Meditation questions


#1

I have committed to getting into the habit of practicing meditation every day for the month of March. I find that most of my distractions come in the form of physical discomfort. My back, my neck, my hips. It doesn’t seem to matter what position I begin in, my body finds a way to distract my practice. I wondered if there were any ideas of how to work with this? Thanks.


#2

Hi there. I think everyone can relate to your experience. The most common challenges are physical discomfort and boredom. The way through is to feel it, stay with it, love it and move through. It’s like this with all of the stages, feelings and experiences we have in our lives. Look at it as a part of your practice, rather than a distraction. It IS your practice.
:slight_smile:


#3

That is very helpful. It is my practice. Love it… Okay, I will use that. Do you have a specific meditation session for pain and working with it in these ways? If not, that would be really helpful.


#4

We have quite a few that would help with pain. Both Jennifer (the other meditation teacher that I would recommend) and I take that approach, although we don’t always say to love what you feel. You can always add that to the meditation if you like.

I have a meditation called Heal Chronic Pain that is on the Letting Go: Guided Meditations and Relaxations album. I would also recommend that you try Yoga Nidra with Jennifer Piercy and my Guided Meditations for Stress, Anxiety and Depression (you don’t need to have anxiety to benefit from these).


#5

Hi Katherine, good on you for committing to your practice. My teacher’s recent advice in a group meditation class was that this was one of the many ways resistance can show up in our regular practice. As David said, this isn’t separate to your practice, it IS your practice. Everything that comes up in meditation (and yoga, for that matter) is part of your practice. David said it perfectly “feel it, stay with it, love it and move through”. You will find this loosens up with time if you stick with it.


#6

Well, I was trained by the British Wheel of Yoga which follows more of a Classical route than many other training providers. Thus from the very beginning I have known that the asanas and the breathing practices are a prelude or a warm up to the meditation or Raja yoga.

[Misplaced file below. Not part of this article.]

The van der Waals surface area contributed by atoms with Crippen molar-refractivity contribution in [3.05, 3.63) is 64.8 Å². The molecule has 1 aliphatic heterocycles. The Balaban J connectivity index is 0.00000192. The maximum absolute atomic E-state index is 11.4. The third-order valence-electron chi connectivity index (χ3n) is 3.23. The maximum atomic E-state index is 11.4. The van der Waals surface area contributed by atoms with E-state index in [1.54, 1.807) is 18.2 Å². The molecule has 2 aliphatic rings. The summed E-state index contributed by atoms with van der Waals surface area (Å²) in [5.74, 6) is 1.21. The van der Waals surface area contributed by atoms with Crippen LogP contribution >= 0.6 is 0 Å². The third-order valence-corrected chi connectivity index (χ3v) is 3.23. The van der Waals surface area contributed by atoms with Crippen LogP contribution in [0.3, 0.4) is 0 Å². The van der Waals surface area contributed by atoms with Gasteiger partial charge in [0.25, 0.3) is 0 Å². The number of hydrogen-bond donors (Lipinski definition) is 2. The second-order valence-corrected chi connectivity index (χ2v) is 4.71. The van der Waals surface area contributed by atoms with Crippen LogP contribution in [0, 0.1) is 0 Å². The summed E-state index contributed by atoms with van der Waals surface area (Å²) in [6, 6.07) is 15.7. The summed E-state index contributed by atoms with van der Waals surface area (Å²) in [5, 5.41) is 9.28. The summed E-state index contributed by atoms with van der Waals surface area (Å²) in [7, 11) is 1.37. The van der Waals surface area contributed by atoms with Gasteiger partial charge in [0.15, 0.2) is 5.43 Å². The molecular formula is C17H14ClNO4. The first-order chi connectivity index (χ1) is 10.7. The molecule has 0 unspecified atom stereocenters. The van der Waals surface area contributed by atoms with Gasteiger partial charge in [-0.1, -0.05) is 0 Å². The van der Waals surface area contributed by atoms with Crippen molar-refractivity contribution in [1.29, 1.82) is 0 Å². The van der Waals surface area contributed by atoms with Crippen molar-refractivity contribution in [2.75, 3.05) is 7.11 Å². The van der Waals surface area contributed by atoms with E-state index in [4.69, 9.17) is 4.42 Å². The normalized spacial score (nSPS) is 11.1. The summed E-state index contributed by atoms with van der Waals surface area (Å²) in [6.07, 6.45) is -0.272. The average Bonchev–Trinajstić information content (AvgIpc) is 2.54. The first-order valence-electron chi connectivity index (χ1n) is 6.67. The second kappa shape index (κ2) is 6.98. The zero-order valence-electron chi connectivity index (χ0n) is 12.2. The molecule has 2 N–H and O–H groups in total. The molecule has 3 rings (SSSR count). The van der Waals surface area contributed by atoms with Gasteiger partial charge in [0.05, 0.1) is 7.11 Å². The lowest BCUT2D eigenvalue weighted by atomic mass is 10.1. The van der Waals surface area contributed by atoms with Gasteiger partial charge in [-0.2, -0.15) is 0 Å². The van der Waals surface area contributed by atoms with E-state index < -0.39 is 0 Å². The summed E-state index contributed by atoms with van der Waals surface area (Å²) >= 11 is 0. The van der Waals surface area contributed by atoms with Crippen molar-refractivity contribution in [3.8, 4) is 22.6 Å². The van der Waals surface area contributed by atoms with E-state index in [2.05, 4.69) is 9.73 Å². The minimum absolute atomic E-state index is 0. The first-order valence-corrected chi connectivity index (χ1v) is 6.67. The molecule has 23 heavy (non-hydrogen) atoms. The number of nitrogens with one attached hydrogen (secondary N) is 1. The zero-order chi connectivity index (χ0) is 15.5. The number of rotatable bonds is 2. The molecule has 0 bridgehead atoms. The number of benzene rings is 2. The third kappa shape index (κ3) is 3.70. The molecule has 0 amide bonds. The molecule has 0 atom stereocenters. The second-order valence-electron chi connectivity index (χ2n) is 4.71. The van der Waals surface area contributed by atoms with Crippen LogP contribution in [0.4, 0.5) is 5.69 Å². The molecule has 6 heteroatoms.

The idea being that you go from the gross to the ever more subtle. So you begin by moving and directing your body (asana), then you learn about the breath (pranayama). From there you combine the two and after a while you (hopefully) have a supple body that moves in union with your breath. When you reach that point you are ready for meditation.

So the next time you want to meditate, do a few asanas and after that do some nadi shodhana. Then come into a suitable pose for sitting for the next say 10 minutes get the technique right first, then you can lengthen the practice.

The you start to watch the breath - that is all. Watch it coming and watch it going. Notice if it is fast/slow/shallow/deep/whatever but don’t control it, let it be just as it is. If thoughts come along just stick a label on them “thinking” and then go back to the breath.

The next step if you can manage it - is to imagine yourself taking a step back from the breath so that what you are doing is “watching the mind watching the breath”.

That last step is the trickiest because you do not want to THINK about watching the mind watching the breath. What you want at that point is transcendence BUT it is an experience and nobody can teach it to you. When you can do it it is indescribable and your asanas and pranayama take a backseat after that because it dawns on you that this is what all the other stuff has been preparing you for.

If you still experience difficulty the best advice I can offer is to go along to a Buddhist centre and get instruction from them for a few lessons. They start with Raja yoga after all!